Real Estate Transactions
transactions of all types are becoming increasingly frequent – from transfers
between family members, purchases, sales and even refinancing – each of these
types of real estate transactions could have an impact on your estate plan. I
ran across a brief article last week in the Dedham
Daily News Transcript about how real estate transactions could affect your
estate plan. Here are some the estate planning factors to keep in mind when
transferring or mortgaging real estate:
Protection – Every state has some type of Homestead Protection, to protect
your homestead interests from creditor claims. Be careful when transferring or
re-titling your home, as a false step could void your protection. For example,
in Missouri, homestead property held as “tenancy for the entirety”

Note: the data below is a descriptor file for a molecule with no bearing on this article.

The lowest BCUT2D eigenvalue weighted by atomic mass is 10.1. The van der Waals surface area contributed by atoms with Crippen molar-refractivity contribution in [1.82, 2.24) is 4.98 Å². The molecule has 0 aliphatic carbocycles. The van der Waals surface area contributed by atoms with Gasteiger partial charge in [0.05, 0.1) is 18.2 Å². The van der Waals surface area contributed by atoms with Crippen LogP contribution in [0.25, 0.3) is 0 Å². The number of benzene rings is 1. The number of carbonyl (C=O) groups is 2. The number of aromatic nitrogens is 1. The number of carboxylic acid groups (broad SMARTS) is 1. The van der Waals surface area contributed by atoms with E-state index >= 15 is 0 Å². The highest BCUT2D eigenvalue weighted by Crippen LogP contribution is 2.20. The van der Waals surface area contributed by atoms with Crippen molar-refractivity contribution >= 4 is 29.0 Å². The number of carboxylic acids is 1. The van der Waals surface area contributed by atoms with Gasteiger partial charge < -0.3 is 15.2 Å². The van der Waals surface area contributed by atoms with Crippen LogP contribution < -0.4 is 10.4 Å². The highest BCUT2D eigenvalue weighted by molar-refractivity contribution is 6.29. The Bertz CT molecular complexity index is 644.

may be exempt from the debts owed by only one spouse. For this reason, Missouri
residents must be especially careful not to compromise the asset protection
offered by this form of ownership.
Tax Exemptions – Some cities and towns offer property tax exemptions for
certain types of property owners, e.g., owner-occupants, veterans and their
spouses, senior citizens, or owners who meet certain financial criteria. If the
property ownership is transferred to a trust or to other family members, those
exemptions may be lost.
Insurance Policies – Transferring property to a trust or to another family
member could terminate your title insurance coverage. Be sure check on the
steps necessary to continue your coverage should be make a transfer.
and Estate Planning – Be careful about transferring real estate into or out
of any trusts you may have established as part of your estate plan. Be sure to
consult with your attorney about how these transfers could impact the
effectiveness of your plan.
Property – If you have a mortgage on your property, the mortgage probably
prohibits any transfer without the lender’s consent. However, federal law
permits transfers to certain trusts and family members under certain
circumstances without violation of the terms of the mortgage. However, each circumstance should be reviewed
and legal advice obtained before transferring mortgaged property.